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This commentary was written by Robin Rouse, a writer based in Wareham.
I've never been to Monte Carlo, but I've seen enough James Bond movies to imagine it: women in glamorous gowns and men in tailored tuxedos letting piles of chips ride on one spin of the roulette wheel. That's the fantasy.
The reality, though, as I witnessed with my father, is quite different. He wasn't rubbing elbows with the rich and famous, but the old and financially tenuous, clutching their last Social Security checks. Can Massachusetts really afford an increase in their numbers?
Lawmakers themselves acknowledge that legalized gambling would bring more social problems to the state, so they've added language and funding to the new bill to "address" them — actually requiring on-site counseling at the casinos. That's gonna help.
And while supporters of the bill would like you to believe the industry is a magic bullet for curing all that ails a state financially, I would ask: why do so many states with legalized gambling have higher unemployment rates than Massachusetts?
A quick check of federal labor stats for July shows at least four states with legalized gambling — Connecticut, Florida, New Jersey and Mississippi — all have higher unemployment rates than we do.
[sidebar title="An Opposing View:" width="300" align="right"] Commentary: Casinos A Construction Gold Mine [/sidebar]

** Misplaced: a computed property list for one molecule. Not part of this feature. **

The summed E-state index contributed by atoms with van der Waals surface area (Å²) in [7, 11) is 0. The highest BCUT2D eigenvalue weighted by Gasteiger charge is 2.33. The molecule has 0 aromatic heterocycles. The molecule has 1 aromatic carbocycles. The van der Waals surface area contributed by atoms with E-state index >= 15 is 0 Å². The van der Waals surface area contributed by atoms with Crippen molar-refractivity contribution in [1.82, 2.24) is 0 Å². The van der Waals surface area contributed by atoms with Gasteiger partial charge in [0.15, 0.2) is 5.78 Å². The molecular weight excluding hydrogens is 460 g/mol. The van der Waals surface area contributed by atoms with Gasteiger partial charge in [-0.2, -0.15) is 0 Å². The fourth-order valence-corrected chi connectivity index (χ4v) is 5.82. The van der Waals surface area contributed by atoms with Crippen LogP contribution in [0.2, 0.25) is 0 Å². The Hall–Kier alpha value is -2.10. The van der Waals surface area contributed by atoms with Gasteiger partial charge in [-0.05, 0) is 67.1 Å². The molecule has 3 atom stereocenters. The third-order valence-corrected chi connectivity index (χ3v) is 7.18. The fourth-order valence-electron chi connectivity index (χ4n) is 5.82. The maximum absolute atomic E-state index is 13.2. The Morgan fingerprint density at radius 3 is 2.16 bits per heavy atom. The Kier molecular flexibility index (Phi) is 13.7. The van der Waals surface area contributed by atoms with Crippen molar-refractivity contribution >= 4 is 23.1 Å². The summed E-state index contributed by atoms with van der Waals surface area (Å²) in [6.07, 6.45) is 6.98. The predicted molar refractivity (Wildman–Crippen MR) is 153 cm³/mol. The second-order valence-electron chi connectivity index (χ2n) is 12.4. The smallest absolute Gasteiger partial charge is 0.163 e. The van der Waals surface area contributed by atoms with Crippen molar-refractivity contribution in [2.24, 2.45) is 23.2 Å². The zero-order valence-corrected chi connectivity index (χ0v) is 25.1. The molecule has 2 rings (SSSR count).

I say, instead of investing in an industry that preys on the oldest and least-financially secure in our society, let's invest in Massachusetts' infrastructure. Instead of building casinos, let’s put people to work building the new roads and bridges our state desperately needs.
Instead of creating jobs dealing cards, serving drinks and taking other people’s money, how about we invest in educating those without jobs? They could fill the shortage of high tech workers Massachusetts needs. Legalized gambling is not going to solve one of our state's biggest problems: keeping our best and our brightest. I’ve never heard an MIT grad say they would have stayed in Massachusetts if only it had legalized gambling.
This debate is full of "if onlys." If only people didn't get addicted to gambling. If only people didn't lose their life savings. If only casinos would generate enough jobs and money to pay for fixing those problems. Whether or not Massachusetts would come out on the positive side of that cost/benefit equation is something I wouldn’t bet on.
- From The Archives:
Last year, when Massachusetts lawmakers battled over gaming legislation, Robin Rouse and Bill Frost composed commentaries for us. You can read Robin's 2010 entry here, and Bill's here.
This program aired on September 14, 2011.
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